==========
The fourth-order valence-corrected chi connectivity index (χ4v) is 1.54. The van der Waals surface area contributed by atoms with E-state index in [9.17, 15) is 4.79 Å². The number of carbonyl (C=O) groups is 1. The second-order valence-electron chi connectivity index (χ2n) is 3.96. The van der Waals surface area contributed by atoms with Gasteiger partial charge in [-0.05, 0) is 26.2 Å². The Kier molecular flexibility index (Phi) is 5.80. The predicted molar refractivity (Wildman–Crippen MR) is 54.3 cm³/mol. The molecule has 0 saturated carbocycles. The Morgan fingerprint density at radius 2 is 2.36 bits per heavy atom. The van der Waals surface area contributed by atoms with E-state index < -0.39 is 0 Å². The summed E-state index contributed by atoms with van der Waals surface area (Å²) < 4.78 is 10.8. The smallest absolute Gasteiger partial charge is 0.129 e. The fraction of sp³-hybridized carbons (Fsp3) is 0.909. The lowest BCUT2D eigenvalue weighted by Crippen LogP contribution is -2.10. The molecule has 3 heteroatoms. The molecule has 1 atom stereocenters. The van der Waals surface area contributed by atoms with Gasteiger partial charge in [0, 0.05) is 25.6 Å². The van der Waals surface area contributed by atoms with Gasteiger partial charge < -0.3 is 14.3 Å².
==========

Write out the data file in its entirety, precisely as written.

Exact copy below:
The fourth-order valence-corrected chi connectivity index (χ4v) is 1.54. The van der Waals surface area contributed by atoms with E-state index in [9.17, 15) is 4.79 Å². The number of carbonyl (C=O) groups is 1. The second-order valence-electron chi connectivity index (χ2n) is 3.96. The van der Waals surface area contributed by atoms with Gasteiger partial charge in [-0.05, 0) is 26.2 Å². The Kier molecular flexibility index (Phi) is 5.80. The predicted molar refractivity (Wildman–Crippen MR) is 54.3 cm³/mol. The molecule has 0 saturated carbocycles. The Morgan fingerprint density at radius 2 is 2.36 bits per heavy atom. The van der Waals surface area contributed by atoms with E-state index < -0.39 is 0 Å². The summed E-state index contributed by atoms with van der Waals surface area (Å²) < 4.78 is 10.8. The smallest absolute Gasteiger partial charge is 0.129 e. The fraction of sp³-hybridized carbons (Fsp3) is 0.909. The lowest BCUT2D eigenvalue weighted by Crippen LogP contribution is -2.10. The molecule has 3 heteroatoms. The molecule has 1 atom stereocenters. The van der Waals surface area contributed by atoms with Gasteiger partial charge in [0, 0.05) is 25.6 Å². The van der Waals surface area contributed by atoms with Gasteiger partial charge < -0.3 is 14.3 Å².